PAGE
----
Moving from the Centenary Galleries, the historical collection is now located upstairs alongside AGWA Six Seasons, Screen Space and the contemporary craft and design in AGWA Design.

The reopening of AGWA Historical offers an exciting opportunity to revisit the Gallery’s permanent collection and experience the works in a new and refreshing way.

“There is a lot of architecture in the Centenary Galleries which impacted on the display,” said Melissa Harpley, Curator of Historical and Modern Art.

“Moving the historical works into the main gallery space has taken that visual interference out so that you can see the works differently.  As a curator, it enabled me to make some interesting groupings and provided more flexibility in the placement of works than was possible in the Centenary Galleries.”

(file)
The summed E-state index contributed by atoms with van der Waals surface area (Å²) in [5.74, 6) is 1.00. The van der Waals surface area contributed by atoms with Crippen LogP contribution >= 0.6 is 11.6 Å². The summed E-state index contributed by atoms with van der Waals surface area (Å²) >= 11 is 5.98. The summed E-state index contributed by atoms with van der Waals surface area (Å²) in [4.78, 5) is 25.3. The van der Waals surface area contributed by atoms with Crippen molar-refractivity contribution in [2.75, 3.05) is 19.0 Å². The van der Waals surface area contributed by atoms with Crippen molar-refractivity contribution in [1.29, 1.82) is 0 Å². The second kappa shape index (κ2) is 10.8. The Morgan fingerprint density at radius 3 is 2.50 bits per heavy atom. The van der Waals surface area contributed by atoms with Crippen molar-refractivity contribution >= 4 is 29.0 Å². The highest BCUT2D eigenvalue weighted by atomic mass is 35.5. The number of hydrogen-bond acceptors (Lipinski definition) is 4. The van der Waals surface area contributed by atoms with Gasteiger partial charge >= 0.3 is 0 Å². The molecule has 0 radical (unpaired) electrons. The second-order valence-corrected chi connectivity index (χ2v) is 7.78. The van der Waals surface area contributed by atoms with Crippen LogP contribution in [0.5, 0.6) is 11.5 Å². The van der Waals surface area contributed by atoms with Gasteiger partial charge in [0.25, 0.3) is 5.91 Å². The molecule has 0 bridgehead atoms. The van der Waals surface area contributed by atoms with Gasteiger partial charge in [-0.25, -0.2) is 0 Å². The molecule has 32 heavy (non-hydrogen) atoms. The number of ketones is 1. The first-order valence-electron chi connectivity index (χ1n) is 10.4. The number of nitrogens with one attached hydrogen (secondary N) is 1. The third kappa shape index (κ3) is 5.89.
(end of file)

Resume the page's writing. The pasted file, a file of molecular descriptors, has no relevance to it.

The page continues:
Unlike the Centenary Galleries, which is mostly comprised of long-established square rooms, the central gallery space is designed in a triangular shape, which enhances the viewing of the collection.

“What is so fantastic about this building is the fact that it doesn’t have right angles,” she said.

“It allows those visual connections which are important for art. You can stand in some spaces of the gallery and see a 1860s landscape, but you might also see a Heidelberg landscape and a Hans Heysen from 1914. You couldn’t do that in the Centenary Galleries.”

The AGWA Historical will undergo two separate iterations. The first hang coincided with another important historical exhibition, Sidney Nolan’s Ned Kelly series which opened the same day.

“There’s one point where Ned Kelly and Historical share a wall, and we’ve managed to design the show, so the Ned Kelly work sits next to the Hans Heysen. I think there’s a nice connection between not only the approach to the Australian landscape but even down to the two men on horses echoed in both paintings.”